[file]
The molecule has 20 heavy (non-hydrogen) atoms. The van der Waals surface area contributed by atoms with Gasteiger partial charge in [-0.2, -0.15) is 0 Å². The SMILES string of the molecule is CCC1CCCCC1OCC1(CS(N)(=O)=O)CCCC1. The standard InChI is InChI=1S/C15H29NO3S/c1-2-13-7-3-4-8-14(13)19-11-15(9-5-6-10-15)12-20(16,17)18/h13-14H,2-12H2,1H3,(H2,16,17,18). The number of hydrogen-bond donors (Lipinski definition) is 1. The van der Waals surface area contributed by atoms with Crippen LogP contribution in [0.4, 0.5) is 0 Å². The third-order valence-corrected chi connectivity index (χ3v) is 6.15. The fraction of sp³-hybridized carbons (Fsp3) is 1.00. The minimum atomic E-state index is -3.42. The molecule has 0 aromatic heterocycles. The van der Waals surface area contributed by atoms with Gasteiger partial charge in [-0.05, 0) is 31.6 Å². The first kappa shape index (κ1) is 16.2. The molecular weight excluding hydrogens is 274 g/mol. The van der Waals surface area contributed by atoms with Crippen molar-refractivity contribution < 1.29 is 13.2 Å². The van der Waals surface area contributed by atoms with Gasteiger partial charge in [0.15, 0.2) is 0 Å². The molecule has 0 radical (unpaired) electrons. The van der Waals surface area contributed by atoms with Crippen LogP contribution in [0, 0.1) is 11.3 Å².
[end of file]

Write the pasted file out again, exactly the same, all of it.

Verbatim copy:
The molecule has 20 heavy (non-hydrogen) atoms. The van der Waals surface area contributed by atoms with Gasteiger partial charge in [-0.2, -0.15) is 0 Å². The SMILES string of the molecule is CCC1CCCCC1OCC1(CS(N)(=O)=O)CCCC1. The standard InChI is InChI=1S/C15H29NO3S/c1-2-13-7-3-4-8-14(13)19-11-15(9-5-6-10-15)12-20(16,17)18/h13-14H,2-12H2,1H3,(H2,16,17,18). The number of hydrogen-bond donors (Lipinski definition) is 1. The van der Waals surface area contributed by atoms with Crippen LogP contribution in [0.4, 0.5) is 0 Å². The third-order valence-corrected chi connectivity index (χ3v) is 6.15. The fraction of sp³-hybridized carbons (Fsp3) is 1.00. The minimum atomic E-state index is -3.42. The molecule has 0 aromatic heterocycles. The van der Waals surface area contributed by atoms with Gasteiger partial charge in [-0.05, 0) is 31.6 Å². The first kappa shape index (κ1) is 16.2. The molecular weight excluding hydrogens is 274 g/mol. The van der Waals surface area contributed by atoms with Crippen molar-refractivity contribution < 1.29 is 13.2 Å². The van der Waals surface area contributed by atoms with Gasteiger partial charge in [0.15, 0.2) is 0 Å². The molecule has 0 radical (unpaired) electrons. The van der Waals surface area contributed by atoms with Crippen LogP contribution in [0, 0.1) is 11.3 Å².